Open banking and PSD2: the role of competition in banking reform
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Open banking and PSD2: the role of competition in banking reform

As bankers and regulators reflect upon the 10 years since the global financial meltdown, we are witnessing what could potentially translate into a fundamental shift in the regulation of banking and payment services. In the initial aftermath of the crisis, the primary focus was on reforming the regulatory landscape to bolster financial stability, strengthen balance sheets, boost market integrity and ensure effective resolutive mechanisms, framed against a backdrop of heightened accountability and de-risking. Ten years on, competition and innovation have emerged as critical components in designing a robust banking system.

Echoing this sentiment, the European Commission has sought to leverage the competitive advantages that may be achieved through collaboration between traditional banks and niche technology-driven and consumer-centric market players, the ‘fintechs’. One of the Commission’s principal initiatives is the Second Payment Services Directive (‘PSD2’), which replaces its 2009 predecessor introduced at the height of the crisis. Capturing new market players, namely Account Information Service Providers (‘AISPs’) and Payment Initiation Service Providers (‘PISPs’), the PSD2 creates a framework for interaction between banks, market players and consumers, enabling the consensual-based sharing of consumer data.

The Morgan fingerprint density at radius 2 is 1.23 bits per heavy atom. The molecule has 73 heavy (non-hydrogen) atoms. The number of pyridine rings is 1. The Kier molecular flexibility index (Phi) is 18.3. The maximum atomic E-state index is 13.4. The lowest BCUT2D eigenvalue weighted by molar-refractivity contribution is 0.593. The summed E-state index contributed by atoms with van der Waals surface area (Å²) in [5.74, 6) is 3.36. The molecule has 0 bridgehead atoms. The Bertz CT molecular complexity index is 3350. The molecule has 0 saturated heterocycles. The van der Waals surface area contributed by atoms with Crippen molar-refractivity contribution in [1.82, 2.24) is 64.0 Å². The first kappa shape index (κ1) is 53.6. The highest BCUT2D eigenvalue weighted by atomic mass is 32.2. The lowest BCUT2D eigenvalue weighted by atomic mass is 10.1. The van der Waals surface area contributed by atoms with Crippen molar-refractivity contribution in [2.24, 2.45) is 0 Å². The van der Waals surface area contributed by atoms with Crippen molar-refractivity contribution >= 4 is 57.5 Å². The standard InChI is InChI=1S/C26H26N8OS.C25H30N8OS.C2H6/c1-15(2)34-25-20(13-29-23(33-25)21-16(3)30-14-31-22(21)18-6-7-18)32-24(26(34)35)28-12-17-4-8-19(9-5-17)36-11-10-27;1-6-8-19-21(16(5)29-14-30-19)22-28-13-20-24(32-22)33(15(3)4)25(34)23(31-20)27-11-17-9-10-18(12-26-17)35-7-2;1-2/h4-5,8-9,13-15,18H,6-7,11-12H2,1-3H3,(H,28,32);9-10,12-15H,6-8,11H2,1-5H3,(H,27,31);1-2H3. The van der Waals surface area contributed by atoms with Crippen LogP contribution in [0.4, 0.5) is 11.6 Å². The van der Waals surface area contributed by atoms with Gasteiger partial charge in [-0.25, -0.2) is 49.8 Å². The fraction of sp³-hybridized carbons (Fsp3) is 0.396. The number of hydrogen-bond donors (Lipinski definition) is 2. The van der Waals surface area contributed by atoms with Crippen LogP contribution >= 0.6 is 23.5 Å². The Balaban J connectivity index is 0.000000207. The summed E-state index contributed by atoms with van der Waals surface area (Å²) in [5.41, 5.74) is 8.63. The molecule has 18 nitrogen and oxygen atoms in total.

The PSD2 seeks to create the right regulatory environment for the growing ‘plug-and-play’ market to flourish. In fact, this ought to be seen in light of the wider ‘Open Banking’ initiative. Expanding on the regulatory objectives of the PSD2, the Open Banking initiative aims to widen consumer choice through an opt-in banking model embedded in industry technical standards focused on, among others, cyber-security, customer experience and the empowerment of new market players to provide innovative solutions across a diverse range of banking products and services, in a seamless, cost-effective and secure manner.

At this juncture, it will be interesting to see whether banks will show an aptitude to re-align their business model with the technological and market realities heralded by these developments, and whether customers will willingly abandon traditional methods in favour of the fintechs’ propositions.

This piece forms part of Camilleri Preziosi’s ‘Beyond Blockchain’ weekly series, in which members of the firm’s blockchain and fintech teams map out how the landscape has evolved since the ‘Unravelling Blockchain’ series published earlier this year. For further information, contact us on blockchain@camilleripreziosi.com.

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